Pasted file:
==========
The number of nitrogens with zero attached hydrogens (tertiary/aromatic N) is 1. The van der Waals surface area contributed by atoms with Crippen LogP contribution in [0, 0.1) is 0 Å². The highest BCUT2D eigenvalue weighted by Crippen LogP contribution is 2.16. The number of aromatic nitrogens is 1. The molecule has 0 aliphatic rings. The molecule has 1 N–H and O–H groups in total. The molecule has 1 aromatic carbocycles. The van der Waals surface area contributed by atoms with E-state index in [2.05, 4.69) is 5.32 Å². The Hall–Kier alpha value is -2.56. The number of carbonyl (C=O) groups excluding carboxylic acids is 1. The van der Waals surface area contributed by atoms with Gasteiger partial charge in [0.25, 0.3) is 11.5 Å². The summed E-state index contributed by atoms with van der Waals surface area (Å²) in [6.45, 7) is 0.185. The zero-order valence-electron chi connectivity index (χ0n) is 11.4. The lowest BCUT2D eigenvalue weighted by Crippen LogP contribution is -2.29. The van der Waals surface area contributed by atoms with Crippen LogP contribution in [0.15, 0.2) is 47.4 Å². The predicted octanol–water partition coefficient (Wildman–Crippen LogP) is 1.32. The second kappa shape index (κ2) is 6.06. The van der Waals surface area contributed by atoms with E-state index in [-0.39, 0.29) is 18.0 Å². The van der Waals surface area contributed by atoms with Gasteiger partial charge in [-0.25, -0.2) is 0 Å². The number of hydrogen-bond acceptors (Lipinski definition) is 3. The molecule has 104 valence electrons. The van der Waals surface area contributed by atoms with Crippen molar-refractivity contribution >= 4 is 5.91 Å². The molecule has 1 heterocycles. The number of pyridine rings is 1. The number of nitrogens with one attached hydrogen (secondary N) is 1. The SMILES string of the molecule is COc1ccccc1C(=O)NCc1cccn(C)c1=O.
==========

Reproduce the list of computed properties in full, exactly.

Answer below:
The number of nitrogens with zero attached hydrogens (tertiary/aromatic N) is 1. The van der Waals surface area contributed by atoms with Crippen LogP contribution in [0, 0.1) is 0 Å². The highest BCUT2D eigenvalue weighted by Crippen LogP contribution is 2.16. The number of aromatic nitrogens is 1. The molecule has 0 aliphatic rings. The molecule has 1 N–H and O–H groups in total. The molecule has 1 aromatic carbocycles. The van der Waals surface area contributed by atoms with E-state index in [2.05, 4.69) is 5.32 Å². The Hall–Kier alpha value is -2.56. The number of carbonyl (C=O) groups excluding carboxylic acids is 1. The van der Waals surface area contributed by atoms with Gasteiger partial charge in [0.25, 0.3) is 11.5 Å². The summed E-state index contributed by atoms with van der Waals surface area (Å²) in [6.45, 7) is 0.185. The zero-order valence-electron chi connectivity index (χ0n) is 11.4. The lowest BCUT2D eigenvalue weighted by Crippen LogP contribution is -2.29. The van der Waals surface area contributed by atoms with Crippen LogP contribution in [0.15, 0.2) is 47.4 Å². The predicted octanol–water partition coefficient (Wildman–Crippen LogP) is 1.32. The second kappa shape index (κ2) is 6.06. The van der Waals surface area contributed by atoms with E-state index in [-0.39, 0.29) is 18.0 Å². The van der Waals surface area contributed by atoms with Gasteiger partial charge in [-0.25, -0.2) is 0 Å². The number of hydrogen-bond acceptors (Lipinski definition) is 3. The molecule has 104 valence electrons. The van der Waals surface area contributed by atoms with Crippen molar-refractivity contribution >= 4 is 5.91 Å². The molecule has 1 heterocycles. The number of pyridine rings is 1. The number of nitrogens with one attached hydrogen (secondary N) is 1. The SMILES string of the molecule is COc1ccccc1C(=O)NCc1cccn(C)c1=O.